The Economist can be overwhelming. We want to help you get the most out of it

The Onion gets it.

The Economist does not waste its readers’ time. Nevertheless, and despite being published only weekly, it can be difficult for even a motivated reader to keep up. A pile of as-yet-untouched Economist issues is a common complaint, despite the best of intentions. Longstanding readers have developed their own habits and strategies for reading to avoid this; new readers have not had the chance to do so.

There are a number of obstacles to overcome in making reading The Economist a habit. For one, the subjects we report on: we take a global view on politics, business, finance, science, the arts and more. Each reader will be more interested in some of these areas than others — but the traditional table of contents list found in print (and recreated digitally) may not be enough to help a reader identify and prioritise the stories of most interest.

Secondly, a weekly newspaper is not always easy to fit into a modern lifestyle. Traditionally a reader might devote a few hours at the weekend to reading The Economist. Bill Gates, for example, is a long-time subscriber who claims to read it cover-to-cover every week. But this is a rarer habit for people to develop today: instead, people are more likely to devote smaller chunks of time to reading, while commuting or during a lunch break.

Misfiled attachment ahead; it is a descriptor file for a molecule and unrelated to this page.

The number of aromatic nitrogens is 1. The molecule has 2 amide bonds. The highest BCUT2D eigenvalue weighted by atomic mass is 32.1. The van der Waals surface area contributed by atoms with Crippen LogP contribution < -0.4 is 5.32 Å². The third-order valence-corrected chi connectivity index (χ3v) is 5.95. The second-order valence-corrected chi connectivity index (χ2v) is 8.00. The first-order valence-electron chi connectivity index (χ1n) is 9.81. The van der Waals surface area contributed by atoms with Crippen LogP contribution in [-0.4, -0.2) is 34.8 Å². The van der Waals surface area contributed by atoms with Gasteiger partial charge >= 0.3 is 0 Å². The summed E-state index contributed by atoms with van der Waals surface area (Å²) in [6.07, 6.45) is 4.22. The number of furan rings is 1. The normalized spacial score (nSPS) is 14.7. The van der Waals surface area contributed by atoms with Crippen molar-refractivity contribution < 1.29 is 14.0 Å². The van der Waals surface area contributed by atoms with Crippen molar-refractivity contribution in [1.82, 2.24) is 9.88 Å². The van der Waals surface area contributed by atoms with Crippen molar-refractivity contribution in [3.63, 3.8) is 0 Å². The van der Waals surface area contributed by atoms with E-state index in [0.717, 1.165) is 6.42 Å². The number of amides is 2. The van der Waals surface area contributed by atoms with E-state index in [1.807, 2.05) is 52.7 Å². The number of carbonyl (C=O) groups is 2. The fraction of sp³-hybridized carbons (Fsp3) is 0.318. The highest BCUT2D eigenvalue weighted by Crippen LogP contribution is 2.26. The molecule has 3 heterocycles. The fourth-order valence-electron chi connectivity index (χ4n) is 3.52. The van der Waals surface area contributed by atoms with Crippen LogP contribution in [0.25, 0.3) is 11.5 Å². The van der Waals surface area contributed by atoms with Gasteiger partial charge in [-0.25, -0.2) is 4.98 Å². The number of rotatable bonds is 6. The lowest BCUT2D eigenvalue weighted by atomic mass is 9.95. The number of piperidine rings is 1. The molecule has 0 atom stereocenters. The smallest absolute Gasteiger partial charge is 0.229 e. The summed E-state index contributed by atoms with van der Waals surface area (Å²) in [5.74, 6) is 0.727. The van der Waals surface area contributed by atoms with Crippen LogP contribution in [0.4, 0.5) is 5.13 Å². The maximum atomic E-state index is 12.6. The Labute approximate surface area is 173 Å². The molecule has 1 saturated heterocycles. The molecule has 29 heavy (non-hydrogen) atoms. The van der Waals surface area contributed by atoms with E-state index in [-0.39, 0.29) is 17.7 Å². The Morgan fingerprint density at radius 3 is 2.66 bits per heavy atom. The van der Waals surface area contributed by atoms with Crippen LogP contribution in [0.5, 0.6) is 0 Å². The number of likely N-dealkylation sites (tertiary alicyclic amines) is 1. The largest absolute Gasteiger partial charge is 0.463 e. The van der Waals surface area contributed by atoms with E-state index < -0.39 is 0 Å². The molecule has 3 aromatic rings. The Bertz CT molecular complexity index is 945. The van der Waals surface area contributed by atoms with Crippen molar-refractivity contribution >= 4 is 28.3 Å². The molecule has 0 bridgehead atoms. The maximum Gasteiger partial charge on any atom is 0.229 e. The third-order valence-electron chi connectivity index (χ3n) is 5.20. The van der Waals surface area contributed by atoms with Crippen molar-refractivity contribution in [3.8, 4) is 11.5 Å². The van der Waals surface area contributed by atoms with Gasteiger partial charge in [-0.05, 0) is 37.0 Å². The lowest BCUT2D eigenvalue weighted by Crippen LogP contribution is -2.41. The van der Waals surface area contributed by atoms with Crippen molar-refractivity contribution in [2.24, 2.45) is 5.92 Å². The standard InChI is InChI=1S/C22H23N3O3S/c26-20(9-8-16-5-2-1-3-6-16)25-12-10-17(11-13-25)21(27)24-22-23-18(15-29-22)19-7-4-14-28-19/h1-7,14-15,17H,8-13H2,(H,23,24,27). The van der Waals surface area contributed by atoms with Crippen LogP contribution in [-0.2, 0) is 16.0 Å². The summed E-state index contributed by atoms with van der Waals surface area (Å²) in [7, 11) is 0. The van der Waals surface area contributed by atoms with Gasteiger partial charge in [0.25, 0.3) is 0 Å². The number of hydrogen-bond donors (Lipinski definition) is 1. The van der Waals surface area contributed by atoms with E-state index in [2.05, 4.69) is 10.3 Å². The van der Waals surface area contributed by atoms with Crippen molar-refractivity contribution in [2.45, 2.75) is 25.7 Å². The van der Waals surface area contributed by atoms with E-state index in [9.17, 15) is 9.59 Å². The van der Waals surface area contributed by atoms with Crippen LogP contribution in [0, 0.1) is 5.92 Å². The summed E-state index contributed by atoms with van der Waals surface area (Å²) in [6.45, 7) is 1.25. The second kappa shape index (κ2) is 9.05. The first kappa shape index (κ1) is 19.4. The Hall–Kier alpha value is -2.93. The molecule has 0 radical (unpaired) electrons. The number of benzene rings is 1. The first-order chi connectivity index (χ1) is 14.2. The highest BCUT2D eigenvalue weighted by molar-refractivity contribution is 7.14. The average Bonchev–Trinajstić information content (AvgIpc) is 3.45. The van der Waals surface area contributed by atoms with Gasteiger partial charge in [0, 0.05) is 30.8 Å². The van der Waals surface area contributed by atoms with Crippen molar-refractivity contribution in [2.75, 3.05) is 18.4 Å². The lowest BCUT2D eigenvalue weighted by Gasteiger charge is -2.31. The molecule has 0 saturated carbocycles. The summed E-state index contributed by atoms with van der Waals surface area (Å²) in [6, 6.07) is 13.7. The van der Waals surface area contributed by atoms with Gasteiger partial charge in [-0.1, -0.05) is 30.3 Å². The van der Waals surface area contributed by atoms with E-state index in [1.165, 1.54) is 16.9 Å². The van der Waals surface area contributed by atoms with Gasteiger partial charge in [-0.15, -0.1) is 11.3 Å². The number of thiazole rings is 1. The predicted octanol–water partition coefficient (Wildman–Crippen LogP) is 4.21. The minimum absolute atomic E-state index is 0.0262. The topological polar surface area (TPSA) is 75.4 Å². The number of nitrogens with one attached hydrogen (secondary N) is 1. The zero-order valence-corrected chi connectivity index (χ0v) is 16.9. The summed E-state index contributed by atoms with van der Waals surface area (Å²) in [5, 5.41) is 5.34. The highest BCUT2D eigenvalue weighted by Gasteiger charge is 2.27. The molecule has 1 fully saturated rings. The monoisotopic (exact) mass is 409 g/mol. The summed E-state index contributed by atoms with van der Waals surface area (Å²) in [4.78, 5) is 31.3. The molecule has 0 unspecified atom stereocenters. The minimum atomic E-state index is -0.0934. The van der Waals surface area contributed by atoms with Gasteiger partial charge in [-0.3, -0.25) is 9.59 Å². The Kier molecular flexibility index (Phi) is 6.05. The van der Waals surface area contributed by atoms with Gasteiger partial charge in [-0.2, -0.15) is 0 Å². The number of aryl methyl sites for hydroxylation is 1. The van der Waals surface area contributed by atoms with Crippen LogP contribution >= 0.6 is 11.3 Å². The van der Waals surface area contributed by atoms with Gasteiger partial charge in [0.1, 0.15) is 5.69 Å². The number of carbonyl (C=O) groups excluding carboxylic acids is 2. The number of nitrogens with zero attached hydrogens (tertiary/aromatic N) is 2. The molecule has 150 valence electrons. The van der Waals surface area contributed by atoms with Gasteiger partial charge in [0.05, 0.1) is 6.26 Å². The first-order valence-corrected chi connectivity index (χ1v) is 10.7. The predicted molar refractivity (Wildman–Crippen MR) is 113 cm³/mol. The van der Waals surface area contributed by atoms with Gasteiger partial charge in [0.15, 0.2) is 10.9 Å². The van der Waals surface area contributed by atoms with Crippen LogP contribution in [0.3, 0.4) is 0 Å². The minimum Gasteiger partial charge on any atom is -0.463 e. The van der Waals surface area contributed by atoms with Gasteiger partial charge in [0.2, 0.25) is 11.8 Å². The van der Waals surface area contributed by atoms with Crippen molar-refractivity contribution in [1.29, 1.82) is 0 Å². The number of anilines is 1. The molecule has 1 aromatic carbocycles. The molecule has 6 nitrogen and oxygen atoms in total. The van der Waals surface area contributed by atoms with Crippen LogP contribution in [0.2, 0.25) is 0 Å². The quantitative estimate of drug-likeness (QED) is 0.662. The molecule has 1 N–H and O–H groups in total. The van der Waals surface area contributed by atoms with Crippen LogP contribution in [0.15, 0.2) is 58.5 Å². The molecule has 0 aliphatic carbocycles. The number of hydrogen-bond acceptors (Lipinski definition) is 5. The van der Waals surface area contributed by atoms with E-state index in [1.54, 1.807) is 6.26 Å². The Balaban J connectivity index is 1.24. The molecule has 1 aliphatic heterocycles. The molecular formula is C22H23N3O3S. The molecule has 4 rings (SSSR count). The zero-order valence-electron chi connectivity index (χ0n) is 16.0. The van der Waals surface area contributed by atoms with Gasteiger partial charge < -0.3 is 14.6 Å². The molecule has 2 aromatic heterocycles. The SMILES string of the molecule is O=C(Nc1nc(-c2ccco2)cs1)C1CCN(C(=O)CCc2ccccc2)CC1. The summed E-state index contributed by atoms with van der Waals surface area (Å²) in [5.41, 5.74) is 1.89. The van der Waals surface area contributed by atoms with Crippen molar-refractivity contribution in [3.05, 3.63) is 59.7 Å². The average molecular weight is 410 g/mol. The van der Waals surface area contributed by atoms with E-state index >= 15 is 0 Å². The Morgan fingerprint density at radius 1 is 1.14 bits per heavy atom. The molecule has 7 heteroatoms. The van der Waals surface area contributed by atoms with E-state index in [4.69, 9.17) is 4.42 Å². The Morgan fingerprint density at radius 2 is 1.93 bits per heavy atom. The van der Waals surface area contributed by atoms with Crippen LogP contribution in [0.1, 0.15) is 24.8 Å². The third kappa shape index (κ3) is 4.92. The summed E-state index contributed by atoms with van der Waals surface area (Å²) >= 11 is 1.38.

Finally, our readers are spending more of their time reading on smartphones rather than in print or on tablets. Articles written for a traditional print publication may not be suitable for reading on to a handheld device.

Our mission is the same as ever: how can we help our globally curious and time-poor readers understand what’s going on the world as quickly and effectively as possible? But the way we accomplish it needs to change to take these developments into account. How can we further distil our weekly analyses to better suit our readers’ new reading habits?

As a product manager at The Economist, I am currently working on solutions to these problems. Add your email address below if you would like to help us test some of our ideas; you will be notified when we have more to share.